More accurately, puellism is concerned with promoting rule by childish women who do not even have the courage to be mothers: we’re entitled to wonder whether the ultimate source of the aggressive contempt with which puellists such as Germaine Greer, Andrea Dworkin or Mary Daly denigrate motherhood is a fear of the facts of their own womanhood – “rather stringent attempts to disprove or denigrate the thing which threatens”…
 For a typically lengthy and tortuously confused example of this concept of ‘women are spiritual, therefore men are not’, see Monica Sjöö’s “New Age And Armageddon”; compare this, for example, to Starhawk’s “The Spiral Dance”, which works for women’s spiritual experience rather than against men’s.
 Janet McCrickard, “Eclipse Of The Sun”, p.28 (italics in the original).
 Perhaps the most restrictive stereotype of all – especially in ‘women’s spirituality’ – has been that of ‘Mother Earth’ versus ‘Father Sky’, ‘our Father in Heaven’; it’s worth noting that in early Egyptian mythology, for instance, Osiris is ‘Father Earth’, the consort of Nut, who is ‘Mother Sky’. For more examples of mythologies that can be used to break free of ‘spiritual’ stereotyping, see Janet McCrickard, “Eclipse Of The Sun”.
 Soni Stecker, “Hestia – women’s experience of sacred space”: MA thesis for Antioch University, San Francisco, September 1990.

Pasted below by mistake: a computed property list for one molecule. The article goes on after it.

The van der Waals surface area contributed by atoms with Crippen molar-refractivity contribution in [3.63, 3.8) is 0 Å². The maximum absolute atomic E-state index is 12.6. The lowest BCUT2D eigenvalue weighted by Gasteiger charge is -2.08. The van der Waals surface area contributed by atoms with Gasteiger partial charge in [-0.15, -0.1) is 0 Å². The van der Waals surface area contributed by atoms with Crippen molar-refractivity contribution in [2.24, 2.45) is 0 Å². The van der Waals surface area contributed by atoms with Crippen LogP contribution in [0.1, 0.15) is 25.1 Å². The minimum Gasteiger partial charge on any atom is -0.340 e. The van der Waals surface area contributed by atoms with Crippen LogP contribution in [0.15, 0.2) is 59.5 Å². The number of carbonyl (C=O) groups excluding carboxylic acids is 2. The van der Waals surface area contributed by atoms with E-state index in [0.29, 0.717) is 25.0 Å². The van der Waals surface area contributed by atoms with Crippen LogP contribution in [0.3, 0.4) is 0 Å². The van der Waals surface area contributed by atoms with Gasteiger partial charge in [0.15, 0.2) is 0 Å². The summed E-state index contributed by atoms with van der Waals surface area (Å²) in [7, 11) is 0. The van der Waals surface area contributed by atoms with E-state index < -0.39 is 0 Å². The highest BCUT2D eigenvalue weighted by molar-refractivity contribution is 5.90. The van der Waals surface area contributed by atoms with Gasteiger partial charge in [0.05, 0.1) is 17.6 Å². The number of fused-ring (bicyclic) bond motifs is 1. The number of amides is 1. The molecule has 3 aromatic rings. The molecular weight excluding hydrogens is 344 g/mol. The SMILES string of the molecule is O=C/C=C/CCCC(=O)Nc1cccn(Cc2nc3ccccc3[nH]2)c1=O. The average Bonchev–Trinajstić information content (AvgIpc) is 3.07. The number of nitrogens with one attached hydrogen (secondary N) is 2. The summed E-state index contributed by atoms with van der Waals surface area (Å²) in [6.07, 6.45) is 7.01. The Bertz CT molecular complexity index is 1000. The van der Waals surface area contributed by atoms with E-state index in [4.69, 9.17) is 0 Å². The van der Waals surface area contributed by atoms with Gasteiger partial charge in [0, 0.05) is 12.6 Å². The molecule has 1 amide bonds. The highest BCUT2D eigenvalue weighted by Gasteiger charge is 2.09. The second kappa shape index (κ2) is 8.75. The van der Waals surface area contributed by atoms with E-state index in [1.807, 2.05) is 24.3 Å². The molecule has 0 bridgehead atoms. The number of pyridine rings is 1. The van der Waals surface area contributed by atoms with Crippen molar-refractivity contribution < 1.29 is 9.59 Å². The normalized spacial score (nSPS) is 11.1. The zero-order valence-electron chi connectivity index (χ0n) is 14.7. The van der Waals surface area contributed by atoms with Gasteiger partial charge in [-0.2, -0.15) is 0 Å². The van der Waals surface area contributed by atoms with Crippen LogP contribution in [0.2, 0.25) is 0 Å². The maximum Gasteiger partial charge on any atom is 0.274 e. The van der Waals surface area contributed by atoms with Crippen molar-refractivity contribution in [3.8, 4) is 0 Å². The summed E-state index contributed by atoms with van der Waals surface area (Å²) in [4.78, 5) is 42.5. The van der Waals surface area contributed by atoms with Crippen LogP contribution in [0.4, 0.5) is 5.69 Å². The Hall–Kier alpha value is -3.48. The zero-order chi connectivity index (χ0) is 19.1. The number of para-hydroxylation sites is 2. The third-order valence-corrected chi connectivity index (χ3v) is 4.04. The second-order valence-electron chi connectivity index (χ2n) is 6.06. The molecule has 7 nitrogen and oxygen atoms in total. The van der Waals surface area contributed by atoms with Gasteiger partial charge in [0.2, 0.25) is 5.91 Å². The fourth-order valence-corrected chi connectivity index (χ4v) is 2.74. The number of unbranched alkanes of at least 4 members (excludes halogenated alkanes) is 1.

Warren Farrell, ‘We should embrace traditional masculinity’, in Thompson (ed.), Views From The Male World”, pp.10-16 (extract from Warren Farrell, “Why Men Are The Way They Are”).
 So much so that many early anthropologists assumed that men’s rites were the only rites: another of feminism’s major contributions to academia has been the development of anthropology which also focusses on women’s lives.
 A twenty-four-year-old Englishman, interviewed in Carol Lee, “Talking Tough”, p.9.
 The contributors to Hagan’s “Women Respond To The Men’s Movement” mostly take the position that Bly’s book is the ‘men’s movement’ – against which the puellists amongst them direct some remarkably unfounded and ill-thought-through attacks: the same old confusions between power and dispower being painfully evident.
 See Sam Keen, “Fire In The Belly”, or “The Passionate Life”.
 See, for example, Bob Stewart, “Celebrating The Male Mysteries”, or Robert Lawlor, “Earth Honouring”.
 Ursula Le Guin, “The Dispossessed”, p.222.
 Obituary, “The Times” [London], 17 Feb 1978.